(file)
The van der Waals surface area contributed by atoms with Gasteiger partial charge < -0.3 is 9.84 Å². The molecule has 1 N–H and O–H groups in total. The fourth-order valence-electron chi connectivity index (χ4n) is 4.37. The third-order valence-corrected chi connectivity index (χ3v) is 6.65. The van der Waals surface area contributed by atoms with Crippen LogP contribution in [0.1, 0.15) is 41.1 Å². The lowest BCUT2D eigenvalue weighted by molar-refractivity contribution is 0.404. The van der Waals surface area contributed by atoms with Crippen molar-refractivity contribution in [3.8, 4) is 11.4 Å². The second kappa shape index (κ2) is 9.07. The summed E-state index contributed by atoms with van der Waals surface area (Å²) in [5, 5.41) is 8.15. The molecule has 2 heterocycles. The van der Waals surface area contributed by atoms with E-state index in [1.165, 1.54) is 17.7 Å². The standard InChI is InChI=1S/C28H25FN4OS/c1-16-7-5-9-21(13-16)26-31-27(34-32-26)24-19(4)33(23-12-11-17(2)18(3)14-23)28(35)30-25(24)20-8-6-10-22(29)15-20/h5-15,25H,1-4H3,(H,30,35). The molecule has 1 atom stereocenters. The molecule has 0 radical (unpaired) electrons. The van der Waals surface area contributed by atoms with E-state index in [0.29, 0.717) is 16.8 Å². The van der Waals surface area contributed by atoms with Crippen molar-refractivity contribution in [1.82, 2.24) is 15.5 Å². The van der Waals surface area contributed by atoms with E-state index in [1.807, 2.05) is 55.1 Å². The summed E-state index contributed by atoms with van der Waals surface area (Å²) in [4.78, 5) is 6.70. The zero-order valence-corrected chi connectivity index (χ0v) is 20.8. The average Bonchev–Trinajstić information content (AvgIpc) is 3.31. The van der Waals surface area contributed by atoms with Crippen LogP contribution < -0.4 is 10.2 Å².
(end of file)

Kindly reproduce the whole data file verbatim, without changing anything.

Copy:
The van der Waals surface area contributed by atoms with Gasteiger partial charge < -0.3 is 9.84 Å². The molecule has 1 N–H and O–H groups in total. The fourth-order valence-electron chi connectivity index (χ4n) is 4.37. The third-order valence-corrected chi connectivity index (χ3v) is 6.65. The van der Waals surface area contributed by atoms with Crippen LogP contribution in [0.1, 0.15) is 41.1 Å². The lowest BCUT2D eigenvalue weighted by molar-refractivity contribution is 0.404. The van der Waals surface area contributed by atoms with Crippen molar-refractivity contribution in [3.8, 4) is 11.4 Å². The second kappa shape index (κ2) is 9.07. The summed E-state index contributed by atoms with van der Waals surface area (Å²) in [5, 5.41) is 8.15. The molecule has 2 heterocycles. The van der Waals surface area contributed by atoms with E-state index in [1.165, 1.54) is 17.7 Å². The standard InChI is InChI=1S/C28H25FN4OS/c1-16-7-5-9-21(13-16)26-31-27(34-32-26)24-19(4)33(23-12-11-17(2)18(3)14-23)28(35)30-25(24)20-8-6-10-22(29)15-20/h5-15,25H,1-4H3,(H,30,35). The molecule has 1 atom stereocenters. The molecule has 0 radical (unpaired) electrons. The van der Waals surface area contributed by atoms with E-state index in [0.29, 0.717) is 16.8 Å². The van der Waals surface area contributed by atoms with Crippen molar-refractivity contribution in [1.82, 2.24) is 15.5 Å². The van der Waals surface area contributed by atoms with E-state index in [1.807, 2.05) is 55.1 Å². The summed E-state index contributed by atoms with van der Waals surface area (Å²) in [4.78, 5) is 6.70. The zero-order valence-corrected chi connectivity index (χ0v) is 20.8. The average Bonchev–Trinajstić information content (AvgIpc) is 3.31. The van der Waals surface area contributed by atoms with Crippen LogP contribution < -0.4 is 10.2 Å².